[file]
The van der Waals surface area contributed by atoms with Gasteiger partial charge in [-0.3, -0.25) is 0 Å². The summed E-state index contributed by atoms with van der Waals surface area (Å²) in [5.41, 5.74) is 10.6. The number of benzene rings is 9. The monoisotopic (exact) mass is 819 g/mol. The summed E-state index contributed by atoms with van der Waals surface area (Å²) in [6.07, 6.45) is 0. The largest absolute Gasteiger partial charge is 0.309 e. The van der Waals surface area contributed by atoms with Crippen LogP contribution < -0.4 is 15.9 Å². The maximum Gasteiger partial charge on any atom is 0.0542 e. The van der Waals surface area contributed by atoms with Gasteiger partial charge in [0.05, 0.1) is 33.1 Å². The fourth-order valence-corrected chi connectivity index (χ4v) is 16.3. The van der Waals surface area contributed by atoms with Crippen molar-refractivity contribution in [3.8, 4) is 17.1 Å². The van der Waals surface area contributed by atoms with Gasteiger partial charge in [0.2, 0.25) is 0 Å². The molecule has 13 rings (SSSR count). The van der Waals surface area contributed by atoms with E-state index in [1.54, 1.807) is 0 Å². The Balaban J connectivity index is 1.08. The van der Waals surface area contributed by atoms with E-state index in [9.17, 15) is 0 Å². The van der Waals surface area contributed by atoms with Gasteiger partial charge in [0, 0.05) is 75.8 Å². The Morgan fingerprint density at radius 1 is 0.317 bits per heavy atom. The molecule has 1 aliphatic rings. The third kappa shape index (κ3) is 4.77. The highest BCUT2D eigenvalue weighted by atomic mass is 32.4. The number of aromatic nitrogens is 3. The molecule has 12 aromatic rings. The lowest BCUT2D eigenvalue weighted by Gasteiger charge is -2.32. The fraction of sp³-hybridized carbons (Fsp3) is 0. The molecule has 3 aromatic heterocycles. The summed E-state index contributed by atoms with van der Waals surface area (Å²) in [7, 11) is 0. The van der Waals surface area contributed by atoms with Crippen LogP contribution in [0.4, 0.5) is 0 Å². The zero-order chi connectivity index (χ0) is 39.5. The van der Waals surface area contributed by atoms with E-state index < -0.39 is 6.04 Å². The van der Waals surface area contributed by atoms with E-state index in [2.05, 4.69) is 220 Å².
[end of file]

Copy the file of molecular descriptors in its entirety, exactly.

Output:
The van der Waals surface area contributed by atoms with Gasteiger partial charge in [-0.3, -0.25) is 0 Å². The summed E-state index contributed by atoms with van der Waals surface area (Å²) in [5.41, 5.74) is 10.6. The number of benzene rings is 9. The monoisotopic (exact) mass is 819 g/mol. The summed E-state index contributed by atoms with van der Waals surface area (Å²) in [6.07, 6.45) is 0. The largest absolute Gasteiger partial charge is 0.309 e. The van der Waals surface area contributed by atoms with Crippen LogP contribution < -0.4 is 15.9 Å². The maximum Gasteiger partial charge on any atom is 0.0542 e. The van der Waals surface area contributed by atoms with Gasteiger partial charge in [0.05, 0.1) is 33.1 Å². The fourth-order valence-corrected chi connectivity index (χ4v) is 16.3. The van der Waals surface area contributed by atoms with Crippen molar-refractivity contribution in [3.8, 4) is 17.1 Å². The van der Waals surface area contributed by atoms with Gasteiger partial charge in [0.2, 0.25) is 0 Å². The molecule has 13 rings (SSSR count). The van der Waals surface area contributed by atoms with E-state index in [1.54, 1.807) is 0 Å². The Balaban J connectivity index is 1.08. The van der Waals surface area contributed by atoms with E-state index in [9.17, 15) is 0 Å². The van der Waals surface area contributed by atoms with Gasteiger partial charge in [0, 0.05) is 75.8 Å². The Morgan fingerprint density at radius 1 is 0.317 bits per heavy atom. The molecule has 1 aliphatic rings. The third kappa shape index (κ3) is 4.77. The highest BCUT2D eigenvalue weighted by atomic mass is 32.4. The number of aromatic nitrogens is 3. The molecule has 12 aromatic rings. The lowest BCUT2D eigenvalue weighted by Gasteiger charge is -2.32. The fraction of sp³-hybridized carbons (Fsp3) is 0. The molecule has 3 aromatic heterocycles. The summed E-state index contributed by atoms with van der Waals surface area (Å²) in [7, 11) is 0. The van der Waals surface area contributed by atoms with Crippen LogP contribution in [0.4, 0.5) is 0 Å². The zero-order chi connectivity index (χ0) is 39.5. The van der Waals surface area contributed by atoms with E-state index < -0.39 is 6.04 Å². The van der Waals surface area contributed by atoms with E-state index in [2.05, 4.69) is 220 Å².